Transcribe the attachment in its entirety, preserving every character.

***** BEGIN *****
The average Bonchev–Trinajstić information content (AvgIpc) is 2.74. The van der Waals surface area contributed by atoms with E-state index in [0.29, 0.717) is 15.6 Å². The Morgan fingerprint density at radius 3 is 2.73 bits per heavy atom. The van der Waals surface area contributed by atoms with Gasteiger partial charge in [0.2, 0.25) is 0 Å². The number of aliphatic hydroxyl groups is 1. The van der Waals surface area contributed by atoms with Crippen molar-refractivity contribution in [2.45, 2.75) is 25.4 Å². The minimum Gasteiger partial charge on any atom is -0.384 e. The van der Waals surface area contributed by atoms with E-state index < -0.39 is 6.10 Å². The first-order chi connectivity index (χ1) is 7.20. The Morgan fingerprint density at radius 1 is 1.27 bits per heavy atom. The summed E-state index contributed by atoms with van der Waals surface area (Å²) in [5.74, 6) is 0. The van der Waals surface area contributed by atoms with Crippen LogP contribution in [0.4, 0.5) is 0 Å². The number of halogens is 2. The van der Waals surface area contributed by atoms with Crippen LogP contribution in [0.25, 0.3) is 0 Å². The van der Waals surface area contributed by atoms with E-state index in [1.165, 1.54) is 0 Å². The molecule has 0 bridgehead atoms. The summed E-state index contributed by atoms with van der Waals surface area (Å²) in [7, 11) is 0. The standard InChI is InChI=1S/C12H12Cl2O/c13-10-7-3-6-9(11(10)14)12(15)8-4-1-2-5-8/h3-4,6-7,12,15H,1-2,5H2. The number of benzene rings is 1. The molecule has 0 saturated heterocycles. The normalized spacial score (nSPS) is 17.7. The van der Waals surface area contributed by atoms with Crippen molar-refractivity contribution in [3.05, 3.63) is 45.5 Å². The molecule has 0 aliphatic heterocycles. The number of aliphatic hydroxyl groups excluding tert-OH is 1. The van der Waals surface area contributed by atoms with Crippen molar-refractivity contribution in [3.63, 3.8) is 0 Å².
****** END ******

The average Bonchev–Trinajstić information content (AvgIpc) is 2.74. The van der Waals surface area contributed by atoms with E-state index in [0.29, 0.717) is 15.6 Å². The Morgan fingerprint density at radius 3 is 2.73 bits per heavy atom. The van der Waals surface area contributed by atoms with Gasteiger partial charge in [0.2, 0.25) is 0 Å². The number of aliphatic hydroxyl groups is 1. The van der Waals surface area contributed by atoms with Crippen molar-refractivity contribution in [2.45, 2.75) is 25.4 Å². The minimum Gasteiger partial charge on any atom is -0.384 e. The van der Waals surface area contributed by atoms with E-state index < -0.39 is 6.10 Å². The first-order chi connectivity index (χ1) is 7.20. The Morgan fingerprint density at radius 1 is 1.27 bits per heavy atom. The summed E-state index contributed by atoms with van der Waals surface area (Å²) in [5.74, 6) is 0. The van der Waals surface area contributed by atoms with Crippen LogP contribution in [0.4, 0.5) is 0 Å². The number of halogens is 2. The van der Waals surface area contributed by atoms with Crippen LogP contribution in [0.25, 0.3) is 0 Å². The van der Waals surface area contributed by atoms with E-state index in [1.165, 1.54) is 0 Å². The molecule has 0 bridgehead atoms. The summed E-state index contributed by atoms with van der Waals surface area (Å²) in [7, 11) is 0. The standard InChI is InChI=1S/C12H12Cl2O/c13-10-7-3-6-9(11(10)14)12(15)8-4-1-2-5-8/h3-4,6-7,12,15H,1-2,5H2. The number of benzene rings is 1. The molecule has 0 saturated heterocycles. The normalized spacial score (nSPS) is 17.7. The van der Waals surface area contributed by atoms with Crippen molar-refractivity contribution in [3.05, 3.63) is 45.5 Å². The molecule has 0 aliphatic heterocycles. The number of aliphatic hydroxyl groups excluding tert-OH is 1. The van der Waals surface area contributed by atoms with Crippen molar-refractivity contribution in [3.63, 3.8) is 0 Å².